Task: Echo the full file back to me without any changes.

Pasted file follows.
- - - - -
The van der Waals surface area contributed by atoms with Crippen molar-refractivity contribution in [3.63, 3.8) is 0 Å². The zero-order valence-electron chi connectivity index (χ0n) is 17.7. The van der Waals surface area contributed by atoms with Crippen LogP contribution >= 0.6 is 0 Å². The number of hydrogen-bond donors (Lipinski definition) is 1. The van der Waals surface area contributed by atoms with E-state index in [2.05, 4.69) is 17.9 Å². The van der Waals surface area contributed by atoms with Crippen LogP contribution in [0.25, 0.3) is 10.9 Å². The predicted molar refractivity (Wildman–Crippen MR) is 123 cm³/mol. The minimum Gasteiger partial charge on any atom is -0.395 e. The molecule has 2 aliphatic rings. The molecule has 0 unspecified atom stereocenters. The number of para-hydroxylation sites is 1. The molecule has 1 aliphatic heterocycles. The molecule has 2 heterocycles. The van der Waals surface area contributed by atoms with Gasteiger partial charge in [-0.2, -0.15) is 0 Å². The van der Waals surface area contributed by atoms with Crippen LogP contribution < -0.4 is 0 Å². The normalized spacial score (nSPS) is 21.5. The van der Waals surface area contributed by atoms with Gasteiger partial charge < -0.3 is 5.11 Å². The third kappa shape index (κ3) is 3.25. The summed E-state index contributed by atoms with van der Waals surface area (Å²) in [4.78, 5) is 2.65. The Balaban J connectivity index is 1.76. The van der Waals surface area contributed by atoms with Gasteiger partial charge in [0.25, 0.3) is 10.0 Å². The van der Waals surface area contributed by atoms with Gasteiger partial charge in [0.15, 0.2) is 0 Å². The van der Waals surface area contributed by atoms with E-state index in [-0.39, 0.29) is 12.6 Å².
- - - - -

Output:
The van der Waals surface area contributed by atoms with Crippen molar-refractivity contribution in [3.63, 3.8) is 0 Å². The zero-order valence-electron chi connectivity index (χ0n) is 17.7. The van der Waals surface area contributed by atoms with Crippen LogP contribution >= 0.6 is 0 Å². The number of hydrogen-bond donors (Lipinski definition) is 1. The van der Waals surface area contributed by atoms with E-state index in [2.05, 4.69) is 17.9 Å². The van der Waals surface area contributed by atoms with Crippen LogP contribution in [0.25, 0.3) is 10.9 Å². The predicted molar refractivity (Wildman–Crippen MR) is 123 cm³/mol. The minimum Gasteiger partial charge on any atom is -0.395 e. The molecule has 2 aliphatic rings. The molecule has 0 unspecified atom stereocenters. The number of para-hydroxylation sites is 1. The molecule has 1 aliphatic heterocycles. The molecule has 2 heterocycles. The van der Waals surface area contributed by atoms with Gasteiger partial charge in [-0.2, -0.15) is 0 Å². The van der Waals surface area contributed by atoms with Crippen LogP contribution < -0.4 is 0 Å². The normalized spacial score (nSPS) is 21.5. The van der Waals surface area contributed by atoms with Gasteiger partial charge < -0.3 is 5.11 Å². The third kappa shape index (κ3) is 3.25. The summed E-state index contributed by atoms with van der Waals surface area (Å²) in [4.78, 5) is 2.65. The Balaban J connectivity index is 1.76. The van der Waals surface area contributed by atoms with Gasteiger partial charge in [0.25, 0.3) is 10.0 Å². The van der Waals surface area contributed by atoms with Gasteiger partial charge in [0.15, 0.2) is 0 Å². The van der Waals surface area contributed by atoms with E-state index in [-0.39, 0.29) is 12.6 Å².